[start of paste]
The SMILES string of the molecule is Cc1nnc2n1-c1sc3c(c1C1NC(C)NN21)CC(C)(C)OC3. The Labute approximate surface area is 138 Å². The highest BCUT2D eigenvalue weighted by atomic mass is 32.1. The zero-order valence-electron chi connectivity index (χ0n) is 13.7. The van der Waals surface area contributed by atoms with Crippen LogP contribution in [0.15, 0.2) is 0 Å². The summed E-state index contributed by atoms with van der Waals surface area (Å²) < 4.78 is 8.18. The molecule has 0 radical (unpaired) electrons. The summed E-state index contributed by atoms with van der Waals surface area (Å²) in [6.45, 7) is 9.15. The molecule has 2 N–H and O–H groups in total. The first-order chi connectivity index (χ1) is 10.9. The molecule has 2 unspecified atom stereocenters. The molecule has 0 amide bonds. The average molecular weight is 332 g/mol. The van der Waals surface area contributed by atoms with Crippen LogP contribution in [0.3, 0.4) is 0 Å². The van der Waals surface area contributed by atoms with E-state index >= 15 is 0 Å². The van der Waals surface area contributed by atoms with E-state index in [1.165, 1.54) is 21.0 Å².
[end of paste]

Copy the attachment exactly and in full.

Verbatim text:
The SMILES string of the molecule is Cc1nnc2n1-c1sc3c(c1C1NC(C)NN21)CC(C)(C)OC3. The Labute approximate surface area is 138 Å². The highest BCUT2D eigenvalue weighted by atomic mass is 32.1. The zero-order valence-electron chi connectivity index (χ0n) is 13.7. The van der Waals surface area contributed by atoms with Crippen LogP contribution in [0.15, 0.2) is 0 Å². The summed E-state index contributed by atoms with van der Waals surface area (Å²) < 4.78 is 8.18. The molecule has 0 radical (unpaired) electrons. The summed E-state index contributed by atoms with van der Waals surface area (Å²) in [6.45, 7) is 9.15. The molecule has 2 N–H and O–H groups in total. The first-order chi connectivity index (χ1) is 10.9. The molecule has 2 unspecified atom stereocenters. The molecule has 0 amide bonds. The average molecular weight is 332 g/mol. The van der Waals surface area contributed by atoms with Crippen LogP contribution in [0.3, 0.4) is 0 Å². The van der Waals surface area contributed by atoms with E-state index >= 15 is 0 Å². The van der Waals surface area contributed by atoms with E-state index in [1.165, 1.54) is 21.0 Å².